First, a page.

Sunday, August 31, 2008

Panthers v. Steelers: The Good,
the Bad, & the Ugly

The Steelers wrapped up their 2008 preseason with a win which improved their record this preseason to 3-1, and 8-2 in Mike Tomlin's first two seasons as head coach in Pittsburgh. Even more importantly were the roster cuts that were made this past Saturday. Here's a look back at the game and those roster decisions.

The Good
  1. With his fumbles in consecutive games Rashard Mendenhall came frighteningly close to be consigned to the "Ugly" portion of this posting, however his work in the second half which resulted in 11 caries for 54 yards ~ along with the decision by the coaching staff to keep him in the game ~ had even the most cynical Steelers fan believing that the team has finally come up with their Bettis replacement. And there is this note: Mr. Mendenhall was the third leading rusher in the NFL this preseason (54 carries, 222 yards).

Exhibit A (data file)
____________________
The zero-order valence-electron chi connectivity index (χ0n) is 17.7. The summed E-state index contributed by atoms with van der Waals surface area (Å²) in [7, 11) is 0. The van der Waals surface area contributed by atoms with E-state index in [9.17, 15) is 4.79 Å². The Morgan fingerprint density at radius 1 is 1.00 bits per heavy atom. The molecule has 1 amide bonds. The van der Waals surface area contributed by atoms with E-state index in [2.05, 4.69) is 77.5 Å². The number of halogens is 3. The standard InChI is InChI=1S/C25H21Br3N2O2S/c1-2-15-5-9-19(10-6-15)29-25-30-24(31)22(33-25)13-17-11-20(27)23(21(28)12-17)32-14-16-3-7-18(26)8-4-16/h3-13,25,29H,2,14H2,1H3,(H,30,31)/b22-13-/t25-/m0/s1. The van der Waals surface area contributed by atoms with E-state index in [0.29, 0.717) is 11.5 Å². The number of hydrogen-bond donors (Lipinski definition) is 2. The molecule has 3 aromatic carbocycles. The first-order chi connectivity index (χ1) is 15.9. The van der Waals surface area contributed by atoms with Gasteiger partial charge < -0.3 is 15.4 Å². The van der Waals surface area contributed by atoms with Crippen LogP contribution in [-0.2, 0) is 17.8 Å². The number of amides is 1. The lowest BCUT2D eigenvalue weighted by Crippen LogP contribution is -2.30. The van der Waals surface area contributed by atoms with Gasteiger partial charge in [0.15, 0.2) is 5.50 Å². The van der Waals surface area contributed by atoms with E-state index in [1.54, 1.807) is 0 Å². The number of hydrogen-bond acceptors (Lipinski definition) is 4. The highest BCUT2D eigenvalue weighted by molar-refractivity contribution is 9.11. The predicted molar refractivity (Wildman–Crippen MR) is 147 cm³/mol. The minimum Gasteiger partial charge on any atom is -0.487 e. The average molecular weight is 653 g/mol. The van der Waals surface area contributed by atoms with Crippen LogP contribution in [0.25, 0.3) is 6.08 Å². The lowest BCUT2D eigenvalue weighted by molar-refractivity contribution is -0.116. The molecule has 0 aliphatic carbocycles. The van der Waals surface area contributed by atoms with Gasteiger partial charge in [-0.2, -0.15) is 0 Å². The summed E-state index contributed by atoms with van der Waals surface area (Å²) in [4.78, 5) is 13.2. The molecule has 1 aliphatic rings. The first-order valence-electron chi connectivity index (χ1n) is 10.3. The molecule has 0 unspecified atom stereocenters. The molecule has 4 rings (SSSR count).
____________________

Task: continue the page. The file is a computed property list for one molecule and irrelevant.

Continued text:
2. We are the first to admit that, leading into this game, we hadn't heard much about Roy Lewis as a member of the Steelers. However, living in Pac-10 country we are familiar with a player who had a solid college career at Washington. In the game against Carolina Mr. Lewis made the most of his opportunity ~ with two tackles and two passes defended he did enough to impress ~ and after our initial dismay at his release we were pleased to see that he had cleared waivers and been signed by the Steelers to the practice squad.